Theatre Review: Scorch

Award-winning play, Scorch, explores the gender queer world of teenager Kes as they seek to understand their identity and the struggle this journey leads them on.

Scorch Kes sits on the ground with text projected on their face.

Scorch is a 55-minute play that takes you on an immersive journey through the mind of the vulnerable and panicked teenager, Kes, as they try to understand the complexities and ethics of gender.

The Cube at Project Arts Centre is the perfect venue for exploring the intimate intricacies which the one-woman monologue delves into and Amy McAllister’s performance is extremely captivating: her use of the space, stamina and pace in the delivery makes this a must-see experience.

The creative team behind Scorch do a fantastic job in producing an abstract and interesting setting. It succeeds in complementing the piece with music, lighting and sound effects which assists in demonstrating the unintelligible, visceral struggle of gender dysphoria.

By constantly breaking the fourth wall, voyeurism is very back and forth, which helps the audience to engage with a compassionate gaze. Adding the nuances of lighting, sound and choreography, the audience is a stream of Kes’ consciousness, while at the same time, acting as judge and jurors. There is no room to disconnect.

It explores the ethical considerations, or lack thereof, in the role of the media by reporting on these cases in tabloid fashion. Condensing the complexities of gender into a 10-word headline could never explain the nuances of Kes’ thoughts, beliefs and actions.


Scorch Kes sits under a giant pink light
IMAGE: Ciarán Bagnall

Scorch also explores how technology has changed our relationship with gender. How it allows for more fluid definitions and determinations and the impact this has on individuals as they seek to understand their gender identity.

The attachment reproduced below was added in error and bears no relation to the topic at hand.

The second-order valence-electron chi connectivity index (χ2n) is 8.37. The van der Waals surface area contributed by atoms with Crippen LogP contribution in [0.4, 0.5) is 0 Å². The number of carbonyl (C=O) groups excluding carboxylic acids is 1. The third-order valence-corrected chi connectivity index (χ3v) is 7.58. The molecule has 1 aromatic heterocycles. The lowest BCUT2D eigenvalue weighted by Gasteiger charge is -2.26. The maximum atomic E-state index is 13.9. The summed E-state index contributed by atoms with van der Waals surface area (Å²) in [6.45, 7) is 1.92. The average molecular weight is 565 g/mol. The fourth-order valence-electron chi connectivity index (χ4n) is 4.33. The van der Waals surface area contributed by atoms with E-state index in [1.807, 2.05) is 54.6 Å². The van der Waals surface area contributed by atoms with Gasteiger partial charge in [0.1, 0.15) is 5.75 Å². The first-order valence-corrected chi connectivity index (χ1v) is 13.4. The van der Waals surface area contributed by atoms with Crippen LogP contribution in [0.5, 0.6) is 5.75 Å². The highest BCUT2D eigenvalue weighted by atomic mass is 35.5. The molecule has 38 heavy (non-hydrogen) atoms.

Scorch does an excellent job of communicating the story from the inside out. Kes’ lack of language actually helps in understanding their actions. It shows how communication can happen through different mediums as opposed to using stereotypical labels to explain a situation.

As playwright Stacey Gregg explained in an interview with The Guardian:

“It’s about the limitations of language, and of access to language. Kes doesn’t have words for her feelings,” she says. “I’m interested in responses to the play, its interpretation as a trans piece because that seems to ignore aspects of lesbian sexuality. It is as if butch lesbians have gone away – they haven’t – and now we can only talk about this in terms of a medicalised idea of transition from one gender to another.”

It is a wonderful experience that explores a topic that has otherwise been sensationalised and stereotyped without much consideration. If you have any interest in issues surrounding gender fluidity, Scorch is a must see.

Scorch by Stacey Gregg, produced by Prime Cut Productions, runs at the Project Arts Centre until March 3rd. Tickets can be purchased online here.

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